When your greatest struggle collides with your greatest gift…

Do you know any person or organization that is in the midst of their most significant struggle – ever?

When your greatest struggle collides with your greatest gift iStock_000011988234Small

Would it help you get through the struggle if you knew that it was necessary to unleash your greatest strength?

There is a pattern throughout history that fills me with so much hope that it almost makes me wish for a big struggle…

Below are three examples.

ONE: I’ve been studying the life of a dreamer…

A boy with natural leadership skills.

A teen that knew he was born to do something of great significance for others.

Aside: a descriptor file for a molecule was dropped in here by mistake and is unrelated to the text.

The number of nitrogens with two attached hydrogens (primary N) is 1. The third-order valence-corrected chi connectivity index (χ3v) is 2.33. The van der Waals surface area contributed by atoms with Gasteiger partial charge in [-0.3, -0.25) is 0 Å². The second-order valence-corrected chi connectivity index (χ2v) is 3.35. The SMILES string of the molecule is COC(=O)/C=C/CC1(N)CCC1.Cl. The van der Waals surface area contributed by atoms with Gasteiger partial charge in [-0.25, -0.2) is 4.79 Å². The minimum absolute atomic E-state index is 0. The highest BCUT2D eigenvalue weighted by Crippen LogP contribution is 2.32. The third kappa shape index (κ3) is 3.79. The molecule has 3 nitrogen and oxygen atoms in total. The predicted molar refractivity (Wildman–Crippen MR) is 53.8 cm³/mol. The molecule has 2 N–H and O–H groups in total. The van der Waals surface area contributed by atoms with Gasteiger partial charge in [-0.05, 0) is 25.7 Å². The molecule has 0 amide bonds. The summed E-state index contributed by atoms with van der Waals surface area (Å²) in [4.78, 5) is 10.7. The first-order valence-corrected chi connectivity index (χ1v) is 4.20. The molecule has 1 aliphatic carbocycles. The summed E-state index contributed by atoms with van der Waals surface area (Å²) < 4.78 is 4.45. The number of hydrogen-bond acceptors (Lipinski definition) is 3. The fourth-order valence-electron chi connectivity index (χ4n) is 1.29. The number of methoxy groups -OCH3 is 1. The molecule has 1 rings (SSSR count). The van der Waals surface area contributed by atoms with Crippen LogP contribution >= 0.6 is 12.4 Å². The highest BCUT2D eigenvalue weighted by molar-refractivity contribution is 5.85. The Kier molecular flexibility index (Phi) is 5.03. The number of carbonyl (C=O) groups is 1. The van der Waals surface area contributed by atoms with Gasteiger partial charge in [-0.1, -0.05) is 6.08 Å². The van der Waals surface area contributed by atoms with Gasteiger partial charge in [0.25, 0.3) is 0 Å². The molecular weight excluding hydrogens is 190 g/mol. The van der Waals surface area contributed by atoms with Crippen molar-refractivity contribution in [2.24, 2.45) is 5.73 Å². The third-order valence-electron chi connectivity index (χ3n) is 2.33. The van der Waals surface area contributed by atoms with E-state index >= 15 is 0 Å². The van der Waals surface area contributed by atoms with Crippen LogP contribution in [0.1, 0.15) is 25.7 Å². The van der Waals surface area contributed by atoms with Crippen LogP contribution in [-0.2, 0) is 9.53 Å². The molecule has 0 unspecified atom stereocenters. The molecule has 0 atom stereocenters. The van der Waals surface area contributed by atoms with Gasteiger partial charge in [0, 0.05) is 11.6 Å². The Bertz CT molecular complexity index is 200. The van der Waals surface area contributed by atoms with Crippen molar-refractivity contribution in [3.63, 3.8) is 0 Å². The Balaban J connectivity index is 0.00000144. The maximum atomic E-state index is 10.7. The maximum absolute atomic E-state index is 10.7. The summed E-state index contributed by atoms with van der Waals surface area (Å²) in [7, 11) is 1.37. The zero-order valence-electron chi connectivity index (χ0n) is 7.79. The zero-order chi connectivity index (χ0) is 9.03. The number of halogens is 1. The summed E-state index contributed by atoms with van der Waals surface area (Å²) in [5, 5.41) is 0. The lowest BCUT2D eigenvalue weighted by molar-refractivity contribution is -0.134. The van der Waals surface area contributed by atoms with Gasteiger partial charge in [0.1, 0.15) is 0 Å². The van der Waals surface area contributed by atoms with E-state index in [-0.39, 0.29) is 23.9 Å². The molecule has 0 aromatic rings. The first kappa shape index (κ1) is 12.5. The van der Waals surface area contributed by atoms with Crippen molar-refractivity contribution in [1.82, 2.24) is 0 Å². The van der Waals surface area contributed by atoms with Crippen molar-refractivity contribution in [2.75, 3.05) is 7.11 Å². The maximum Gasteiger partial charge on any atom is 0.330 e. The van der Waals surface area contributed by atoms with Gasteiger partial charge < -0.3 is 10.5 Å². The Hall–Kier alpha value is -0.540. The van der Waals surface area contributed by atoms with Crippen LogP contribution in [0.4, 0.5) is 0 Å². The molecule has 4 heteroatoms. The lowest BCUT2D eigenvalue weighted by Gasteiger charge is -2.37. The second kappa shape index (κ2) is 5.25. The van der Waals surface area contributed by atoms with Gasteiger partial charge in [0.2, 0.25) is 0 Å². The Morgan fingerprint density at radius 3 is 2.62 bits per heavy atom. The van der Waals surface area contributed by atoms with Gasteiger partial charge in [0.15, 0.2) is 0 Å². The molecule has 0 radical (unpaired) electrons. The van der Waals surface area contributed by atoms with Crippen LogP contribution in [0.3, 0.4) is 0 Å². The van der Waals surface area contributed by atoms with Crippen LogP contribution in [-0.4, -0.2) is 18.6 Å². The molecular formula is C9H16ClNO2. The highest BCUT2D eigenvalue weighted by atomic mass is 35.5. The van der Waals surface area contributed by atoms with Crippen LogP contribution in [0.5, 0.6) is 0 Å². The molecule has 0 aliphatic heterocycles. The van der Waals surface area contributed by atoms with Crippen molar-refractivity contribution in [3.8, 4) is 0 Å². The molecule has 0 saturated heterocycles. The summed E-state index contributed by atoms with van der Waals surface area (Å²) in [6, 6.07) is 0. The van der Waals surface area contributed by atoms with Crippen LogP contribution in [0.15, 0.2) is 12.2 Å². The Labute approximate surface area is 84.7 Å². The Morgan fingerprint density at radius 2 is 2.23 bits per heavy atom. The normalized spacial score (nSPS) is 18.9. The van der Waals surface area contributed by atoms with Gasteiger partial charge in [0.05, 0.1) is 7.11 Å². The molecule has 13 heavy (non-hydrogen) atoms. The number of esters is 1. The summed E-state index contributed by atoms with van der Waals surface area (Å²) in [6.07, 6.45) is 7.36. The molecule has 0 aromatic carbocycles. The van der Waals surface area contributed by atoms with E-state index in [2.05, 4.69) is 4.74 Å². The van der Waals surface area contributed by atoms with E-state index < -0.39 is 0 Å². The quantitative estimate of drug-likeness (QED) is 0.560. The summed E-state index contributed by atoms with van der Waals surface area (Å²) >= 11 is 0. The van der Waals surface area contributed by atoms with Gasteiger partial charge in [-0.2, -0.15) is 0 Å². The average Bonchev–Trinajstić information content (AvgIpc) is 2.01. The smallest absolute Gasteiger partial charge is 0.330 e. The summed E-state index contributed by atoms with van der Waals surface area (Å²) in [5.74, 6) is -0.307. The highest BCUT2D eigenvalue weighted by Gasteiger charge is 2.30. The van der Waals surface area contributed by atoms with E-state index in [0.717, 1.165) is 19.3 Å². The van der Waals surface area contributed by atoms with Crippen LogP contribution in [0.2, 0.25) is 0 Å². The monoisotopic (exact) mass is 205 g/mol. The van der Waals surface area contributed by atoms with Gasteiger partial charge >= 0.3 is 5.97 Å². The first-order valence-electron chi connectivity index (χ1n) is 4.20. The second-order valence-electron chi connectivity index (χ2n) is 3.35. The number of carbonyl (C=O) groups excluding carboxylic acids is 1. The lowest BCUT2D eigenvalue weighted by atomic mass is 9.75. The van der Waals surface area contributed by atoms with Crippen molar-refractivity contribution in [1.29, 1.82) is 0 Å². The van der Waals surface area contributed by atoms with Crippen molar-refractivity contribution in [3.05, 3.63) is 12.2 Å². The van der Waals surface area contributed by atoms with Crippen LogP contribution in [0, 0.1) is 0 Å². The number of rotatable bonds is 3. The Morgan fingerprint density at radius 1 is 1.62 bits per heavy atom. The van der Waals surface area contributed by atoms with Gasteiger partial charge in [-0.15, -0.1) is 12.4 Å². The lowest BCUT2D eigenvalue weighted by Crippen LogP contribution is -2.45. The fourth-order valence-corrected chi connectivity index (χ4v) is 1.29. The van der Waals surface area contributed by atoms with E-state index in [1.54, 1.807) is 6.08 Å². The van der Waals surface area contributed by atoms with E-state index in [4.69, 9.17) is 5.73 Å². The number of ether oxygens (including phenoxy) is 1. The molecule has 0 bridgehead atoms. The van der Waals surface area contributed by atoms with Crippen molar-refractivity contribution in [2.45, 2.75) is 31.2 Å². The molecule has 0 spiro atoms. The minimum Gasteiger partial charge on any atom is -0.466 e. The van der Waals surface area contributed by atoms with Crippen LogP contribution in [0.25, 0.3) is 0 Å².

But his ego was bigger than both his wisdom and his compassion.

Because he was hard to tolerate, he was betrayed by family and became a victim of human trafficking.

He spent years in slavery. …Grieving the loss of freedom, friendship, family and those dreams.

In time:

  • His big ego was replaced by humility.
  • He became wiser and more compassionate.

And in spite of his captivity, his leadership, and his refined character, were evident to everyone who met him.

Through a strange series of events, a day came when this prisoner was asked to consult with a CEO about an issue that the professional consultants said they could not figure out.

When he met the CEO, he exuded a strange mix of humility and confidence.

He discerned the issue and courageously shared a mix of good news and bad news.

And then offered wise advice.

In a moment he was freed from bondage and promoted to COO.

His advice ultimately saved the country he was in, saved the family that had betrayed him, and turned the dream he had as a teenager into a reality.